SAN FRANCISCO — Moon Express Inc., the Google Lunar X Prize team hoping to strike gold — or more specifically platinum — through robotic mining operations, has assembled a group of experts to assist in pinpointing areas likely to have the largest concentrations of valuable resources.
In recent months, Moon Express held a series of workshops to determine whether asteroid bombardment left platinum group metals on the lunar surface and, if so, how feasible it would be to obtain those materials for use on Earth or in future space operations. Those workshops identified “localized hotspots” where the Moon Express team should focus its initial mining operations, Bob Richards, Moon Express chief executive, said.
The Moon Express Scientific Advisory Board will advise the company on the capabilities it will need to develop to succeed in mining the lunar surface for platinum, water and other valuable resources. The scientists also will help Moon Express identify customers interested in sending payloads on its flights, Alan Stern, Moon Express chief scientist and former NASA associate administrator for science, said.
The Moon Express Scientific Advisory Board includes: Jack Burns, a professor in the department of astrophysical and planetary sciences at the University of Colorado and director of the NASA Lunar Science Institute Lunar University Network for Astrophysics Research; Randy Korotev, a professor at Washington University in St. Louis and an expert on lunar geochemistry and lunar meteorites; Steve Mackwell, director of the Lunar and Planetary Institute in Houston; Wendell Mendell, former director of NASA’s office of lunar and planetary exploration for the Constellation program at Johnson Space Center and editor of the book “Lunar Bases and Space Activities of the 21st Century”; and Clive Neal, professor of petrology and geochemistry at the University of Notre Dame and former chairman of NASA’s Lunar Exploration Analysis Group.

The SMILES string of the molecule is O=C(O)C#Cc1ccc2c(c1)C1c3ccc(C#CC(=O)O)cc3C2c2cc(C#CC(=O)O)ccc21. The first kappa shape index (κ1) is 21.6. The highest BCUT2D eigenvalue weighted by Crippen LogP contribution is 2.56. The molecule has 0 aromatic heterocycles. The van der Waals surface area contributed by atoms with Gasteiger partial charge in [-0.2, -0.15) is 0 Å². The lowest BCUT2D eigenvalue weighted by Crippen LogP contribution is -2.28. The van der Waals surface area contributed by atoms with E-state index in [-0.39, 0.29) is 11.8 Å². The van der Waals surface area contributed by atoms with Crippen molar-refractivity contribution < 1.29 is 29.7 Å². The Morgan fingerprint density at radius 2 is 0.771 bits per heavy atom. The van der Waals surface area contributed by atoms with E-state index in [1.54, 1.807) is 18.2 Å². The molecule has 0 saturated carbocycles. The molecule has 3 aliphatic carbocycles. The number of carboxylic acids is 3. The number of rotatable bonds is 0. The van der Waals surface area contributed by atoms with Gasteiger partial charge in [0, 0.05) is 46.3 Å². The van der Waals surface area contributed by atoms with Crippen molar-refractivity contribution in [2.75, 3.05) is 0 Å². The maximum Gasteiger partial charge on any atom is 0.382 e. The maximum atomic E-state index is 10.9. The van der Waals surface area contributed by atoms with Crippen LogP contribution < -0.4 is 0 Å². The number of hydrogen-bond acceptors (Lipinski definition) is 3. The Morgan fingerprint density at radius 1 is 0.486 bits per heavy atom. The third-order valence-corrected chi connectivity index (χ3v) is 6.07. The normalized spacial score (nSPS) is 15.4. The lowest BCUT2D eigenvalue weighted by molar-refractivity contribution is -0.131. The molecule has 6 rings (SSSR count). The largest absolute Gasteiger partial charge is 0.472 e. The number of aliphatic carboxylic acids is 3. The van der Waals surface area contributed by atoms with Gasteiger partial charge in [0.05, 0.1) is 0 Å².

Moon Express also announced April 23 that it completed its lunar mission design package and delivered it to NASA as part of the space agency’s Innovative Lunar Data Demonstration program. The 600- to 700-page document details the company’s spacecraft development work and plans to send its first robotic mission to the Moon in 2014, Richards said.
Moon Express officials welcomed news that another group of commercial space entrepreneurs was forming Planetary Resources, a Seattle-based venture that announced plans April 24 to mine asteroids. “It’s an exciting week for commercial space exploration,” Richards said.
Nevertheless, Moon Express officials think the Moon is a better target for mining operations because of its proximity to Earth and because decades of space missions have produced extensive data on its resources, Richards said.
Before conducting mining missions, Planetary Resources will need to identify promising asteroids and conduct remote sensing operations to locate platinum and other valuable raw materials. In contrast, NASA and international space agencies already have studied the Moon extensively and gathered physical samples proving the existence of platinum group metals, Richards said.